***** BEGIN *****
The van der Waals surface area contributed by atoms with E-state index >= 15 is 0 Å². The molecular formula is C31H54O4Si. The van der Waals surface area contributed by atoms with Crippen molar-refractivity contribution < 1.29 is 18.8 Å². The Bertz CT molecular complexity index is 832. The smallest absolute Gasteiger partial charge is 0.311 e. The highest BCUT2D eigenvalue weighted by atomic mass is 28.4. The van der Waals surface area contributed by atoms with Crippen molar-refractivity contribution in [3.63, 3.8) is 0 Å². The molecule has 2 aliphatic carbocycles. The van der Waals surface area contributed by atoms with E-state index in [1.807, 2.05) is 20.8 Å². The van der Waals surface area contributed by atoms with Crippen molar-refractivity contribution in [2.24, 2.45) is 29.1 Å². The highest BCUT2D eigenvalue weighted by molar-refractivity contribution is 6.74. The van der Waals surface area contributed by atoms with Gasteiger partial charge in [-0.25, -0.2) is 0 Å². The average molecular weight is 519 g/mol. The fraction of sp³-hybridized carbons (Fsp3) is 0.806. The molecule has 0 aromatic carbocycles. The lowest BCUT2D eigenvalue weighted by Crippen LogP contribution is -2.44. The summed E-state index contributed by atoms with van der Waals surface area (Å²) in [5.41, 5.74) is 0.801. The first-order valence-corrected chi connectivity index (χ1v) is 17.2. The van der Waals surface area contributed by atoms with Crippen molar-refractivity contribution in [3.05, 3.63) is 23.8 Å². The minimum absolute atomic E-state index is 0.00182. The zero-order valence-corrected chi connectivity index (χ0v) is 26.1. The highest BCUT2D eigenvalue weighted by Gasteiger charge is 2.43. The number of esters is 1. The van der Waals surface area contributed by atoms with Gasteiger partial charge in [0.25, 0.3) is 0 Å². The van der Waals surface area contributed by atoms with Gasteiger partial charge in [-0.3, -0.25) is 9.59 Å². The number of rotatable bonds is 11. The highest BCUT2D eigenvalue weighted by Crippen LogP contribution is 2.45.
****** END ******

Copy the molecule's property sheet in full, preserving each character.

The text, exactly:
The van der Waals surface area contributed by atoms with E-state index >= 15 is 0 Å². The molecular formula is C31H54O4Si. The van der Waals surface area contributed by atoms with Crippen molar-refractivity contribution < 1.29 is 18.8 Å². The Bertz CT molecular complexity index is 832. The smallest absolute Gasteiger partial charge is 0.311 e. The highest BCUT2D eigenvalue weighted by atomic mass is 28.4. The van der Waals surface area contributed by atoms with Crippen molar-refractivity contribution in [3.63, 3.8) is 0 Å². The molecule has 2 aliphatic carbocycles. The van der Waals surface area contributed by atoms with E-state index in [1.807, 2.05) is 20.8 Å². The van der Waals surface area contributed by atoms with Crippen molar-refractivity contribution in [2.24, 2.45) is 29.1 Å². The highest BCUT2D eigenvalue weighted by molar-refractivity contribution is 6.74. The van der Waals surface area contributed by atoms with Gasteiger partial charge in [-0.25, -0.2) is 0 Å². The average molecular weight is 519 g/mol. The fraction of sp³-hybridized carbons (Fsp3) is 0.806. The molecule has 0 aromatic carbocycles. The lowest BCUT2D eigenvalue weighted by Crippen LogP contribution is -2.44. The summed E-state index contributed by atoms with van der Waals surface area (Å²) in [5.41, 5.74) is 0.801. The first-order valence-corrected chi connectivity index (χ1v) is 17.2. The van der Waals surface area contributed by atoms with Crippen molar-refractivity contribution in [3.05, 3.63) is 23.8 Å². The minimum absolute atomic E-state index is 0.00182. The zero-order valence-corrected chi connectivity index (χ0v) is 26.1. The highest BCUT2D eigenvalue weighted by Gasteiger charge is 2.43. The number of esters is 1. The van der Waals surface area contributed by atoms with Gasteiger partial charge in [0.25, 0.3) is 0 Å². The van der Waals surface area contributed by atoms with Gasteiger partial charge in [-0.3, -0.25) is 9.59 Å². The number of rotatable bonds is 11. The highest BCUT2D eigenvalue weighted by Crippen LogP contribution is 2.45.